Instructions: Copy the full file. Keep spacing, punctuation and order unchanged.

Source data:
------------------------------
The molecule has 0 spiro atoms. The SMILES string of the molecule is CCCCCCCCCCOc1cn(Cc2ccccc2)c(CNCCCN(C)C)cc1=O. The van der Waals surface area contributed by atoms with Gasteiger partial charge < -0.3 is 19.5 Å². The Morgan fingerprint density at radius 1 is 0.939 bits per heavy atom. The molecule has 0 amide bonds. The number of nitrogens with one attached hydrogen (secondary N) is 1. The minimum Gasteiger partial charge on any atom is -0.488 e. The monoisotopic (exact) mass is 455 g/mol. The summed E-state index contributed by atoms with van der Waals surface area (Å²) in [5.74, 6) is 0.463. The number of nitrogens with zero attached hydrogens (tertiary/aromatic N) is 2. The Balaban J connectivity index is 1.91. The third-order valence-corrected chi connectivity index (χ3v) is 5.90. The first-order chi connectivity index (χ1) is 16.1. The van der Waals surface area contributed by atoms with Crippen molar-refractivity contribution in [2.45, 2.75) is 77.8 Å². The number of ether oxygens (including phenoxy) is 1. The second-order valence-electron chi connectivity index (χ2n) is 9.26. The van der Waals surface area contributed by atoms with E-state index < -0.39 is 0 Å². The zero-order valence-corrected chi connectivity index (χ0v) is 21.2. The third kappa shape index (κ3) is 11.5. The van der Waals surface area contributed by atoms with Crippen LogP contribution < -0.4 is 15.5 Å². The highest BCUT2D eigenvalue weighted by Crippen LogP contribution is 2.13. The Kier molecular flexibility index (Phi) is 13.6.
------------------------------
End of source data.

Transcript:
The molecule has 0 spiro atoms. The SMILES string of the molecule is CCCCCCCCCCOc1cn(Cc2ccccc2)c(CNCCCN(C)C)cc1=O. The van der Waals surface area contributed by atoms with Gasteiger partial charge < -0.3 is 19.5 Å². The Morgan fingerprint density at radius 1 is 0.939 bits per heavy atom. The molecule has 0 amide bonds. The number of nitrogens with one attached hydrogen (secondary N) is 1. The minimum Gasteiger partial charge on any atom is -0.488 e. The monoisotopic (exact) mass is 455 g/mol. The summed E-state index contributed by atoms with van der Waals surface area (Å²) in [5.74, 6) is 0.463. The number of nitrogens with zero attached hydrogens (tertiary/aromatic N) is 2. The Balaban J connectivity index is 1.91. The third-order valence-corrected chi connectivity index (χ3v) is 5.90. The first-order chi connectivity index (χ1) is 16.1. The van der Waals surface area contributed by atoms with Crippen molar-refractivity contribution in [2.45, 2.75) is 77.8 Å². The number of ether oxygens (including phenoxy) is 1. The second-order valence-electron chi connectivity index (χ2n) is 9.26. The van der Waals surface area contributed by atoms with E-state index < -0.39 is 0 Å². The zero-order valence-corrected chi connectivity index (χ0v) is 21.2. The third kappa shape index (κ3) is 11.5. The van der Waals surface area contributed by atoms with Crippen LogP contribution < -0.4 is 15.5 Å². The highest BCUT2D eigenvalue weighted by Crippen LogP contribution is 2.13. The Kier molecular flexibility index (Phi) is 13.6.